Canada Passes Single-Use Plastics Ban
OTTAWA, Ontario — After several years of work toward the goal, Canada is officially moving forward on a plan to ban the use, manufacture, import, and eventual export of single-use plastics.
“We promised Canadians we would deliver a ban on single-use plastics. … That’s exactly what we’ve done,” Steven Guilbeault, Canadian minister of Environment and Climate Change said Monday after Canada’s new Single-Use Plastics Prohibition Regulations were signed.
“By the end of the year, you won’t be able to manufacture or import these harmful plastics. After that, businesses will begin offering the sustainable solutions Canadians want, whether that’s paper straws or reusable bags. With these new regulations, we’re taking a historic step forward in reducing plastic pollution, and keeping our communities and the places we love clean.”
The ban, which takes effect for imports in December of this year — but has a year grace period to give businesses time to transition and deplete their stock — will eliminate six categories of plastics including:
- checkout bags,
- foodservice ware that is hard to recycle,
- six-pack rings,
- stir sticks, and
- straws — with some exceptions.
It does not apply to some other food packaging and wrappers, menstrual products, and coffee cups.
The ban on exporting single-use plastic items is set to take effect later in 2025.
Canadian national data shows that in 2019, 15.5 billion plastic grocery bags, 4.5 billion pieces of plastic cutlery, 805 million takeout containers, 183 million six-pack rings, three billion stir sticks, and 5.8 billion straws were sold in the country.
According to government estimates, the legislation could eliminate the equivalent of over a million garbage bags full of plastic waste, and it will have wide reaching effects, since banned plastic items include the bulk of macroplastics found on shorelines in Canada and internationally.
However, researchers at the University of Georgia, in Athens, Georgia, cautioned earlier this year that banning the sale of plastic bags actually may come with unintended consequences, like driving sales of other bags. In lieu of reusing plastic grocery bags, California communities with bag policies, for example, saw sales of small four-gallon trash bags increase by 55% (to 75%) and sales of eight-gallon trash bags increase 87% (to 110%).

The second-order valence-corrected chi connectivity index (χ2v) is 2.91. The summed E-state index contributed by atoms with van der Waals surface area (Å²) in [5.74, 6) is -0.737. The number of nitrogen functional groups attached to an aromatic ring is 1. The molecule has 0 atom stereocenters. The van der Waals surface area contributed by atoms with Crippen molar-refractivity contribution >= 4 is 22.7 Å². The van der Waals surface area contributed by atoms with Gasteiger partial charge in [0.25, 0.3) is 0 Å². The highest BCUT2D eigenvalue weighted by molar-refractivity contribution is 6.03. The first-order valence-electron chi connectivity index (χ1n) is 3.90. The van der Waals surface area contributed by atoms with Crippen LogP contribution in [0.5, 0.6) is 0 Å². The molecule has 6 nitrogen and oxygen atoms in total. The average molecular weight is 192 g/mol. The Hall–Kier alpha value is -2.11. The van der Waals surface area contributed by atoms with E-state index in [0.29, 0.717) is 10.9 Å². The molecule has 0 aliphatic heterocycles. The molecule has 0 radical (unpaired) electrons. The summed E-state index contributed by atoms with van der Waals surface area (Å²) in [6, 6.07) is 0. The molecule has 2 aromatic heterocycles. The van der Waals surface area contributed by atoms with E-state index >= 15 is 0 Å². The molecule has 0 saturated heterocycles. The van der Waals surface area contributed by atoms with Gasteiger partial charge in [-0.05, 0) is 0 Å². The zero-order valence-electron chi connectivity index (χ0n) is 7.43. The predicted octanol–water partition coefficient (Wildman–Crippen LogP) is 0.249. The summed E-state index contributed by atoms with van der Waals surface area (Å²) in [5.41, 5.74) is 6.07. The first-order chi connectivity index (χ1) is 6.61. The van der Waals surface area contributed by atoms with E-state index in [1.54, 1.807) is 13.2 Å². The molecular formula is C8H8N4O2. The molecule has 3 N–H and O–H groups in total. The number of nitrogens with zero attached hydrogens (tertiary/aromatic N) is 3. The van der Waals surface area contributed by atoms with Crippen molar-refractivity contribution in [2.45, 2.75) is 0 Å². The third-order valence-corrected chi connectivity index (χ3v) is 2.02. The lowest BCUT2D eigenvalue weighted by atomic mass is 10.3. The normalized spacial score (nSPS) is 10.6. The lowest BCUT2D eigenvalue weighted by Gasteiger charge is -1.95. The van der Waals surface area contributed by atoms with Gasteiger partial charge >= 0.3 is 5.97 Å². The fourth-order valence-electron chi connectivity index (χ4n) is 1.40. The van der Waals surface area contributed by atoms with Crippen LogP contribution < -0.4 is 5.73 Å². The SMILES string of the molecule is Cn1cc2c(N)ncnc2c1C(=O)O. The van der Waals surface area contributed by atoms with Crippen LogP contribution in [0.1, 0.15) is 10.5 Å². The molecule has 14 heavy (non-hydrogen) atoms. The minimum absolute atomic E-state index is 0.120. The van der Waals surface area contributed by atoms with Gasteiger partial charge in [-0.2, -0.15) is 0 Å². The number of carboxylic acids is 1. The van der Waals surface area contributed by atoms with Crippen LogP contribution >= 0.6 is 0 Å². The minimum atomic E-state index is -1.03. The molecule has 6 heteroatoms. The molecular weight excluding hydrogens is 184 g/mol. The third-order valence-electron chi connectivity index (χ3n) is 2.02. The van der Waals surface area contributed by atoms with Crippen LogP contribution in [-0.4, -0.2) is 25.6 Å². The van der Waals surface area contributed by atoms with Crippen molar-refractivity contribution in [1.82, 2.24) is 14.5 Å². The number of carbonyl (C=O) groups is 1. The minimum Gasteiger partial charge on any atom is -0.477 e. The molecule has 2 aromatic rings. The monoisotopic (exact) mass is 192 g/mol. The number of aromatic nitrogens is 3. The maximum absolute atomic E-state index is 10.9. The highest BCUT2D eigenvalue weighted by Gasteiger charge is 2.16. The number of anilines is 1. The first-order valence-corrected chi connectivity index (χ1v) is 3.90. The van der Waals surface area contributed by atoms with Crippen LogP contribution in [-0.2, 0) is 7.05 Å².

To help the ban achieve environmental goals, the Canadian government has also published two guidance documents: one to help businesses adjust to the regulations, and another to help businesses and people in Canada choose more sustainable alternatives to single-use plastics.
“Plastic pollution has emerged as a key environmental issue globally, and there is increasing concern about its impact on the environment, economies, and human health,” Julie Dabrusin, Canada’s Parliamentary secretary to the minister of Natural Resources and to the minister of Environment and Climate Change said.
“The publication of the new Single-Use Plastics Prohibition Regulations marks a major milestone for Canada in its commitment to reduce plastic pollution. In doing so, Canada has joined the over fifty countries around the world that have taken action by banning certain single-use plastics in order to keep plastics in the economy and out of our environment.”
Bangladesh became the first country to introduce a ban on plastic bags back in 2002, and according to PlanetPatrol, over 80 countries now have a full or partial ban on single-use plastic bags, — thirty of them in Africa alone — with a growing list that now includes Canada.
Kate can be reached at email@example.com
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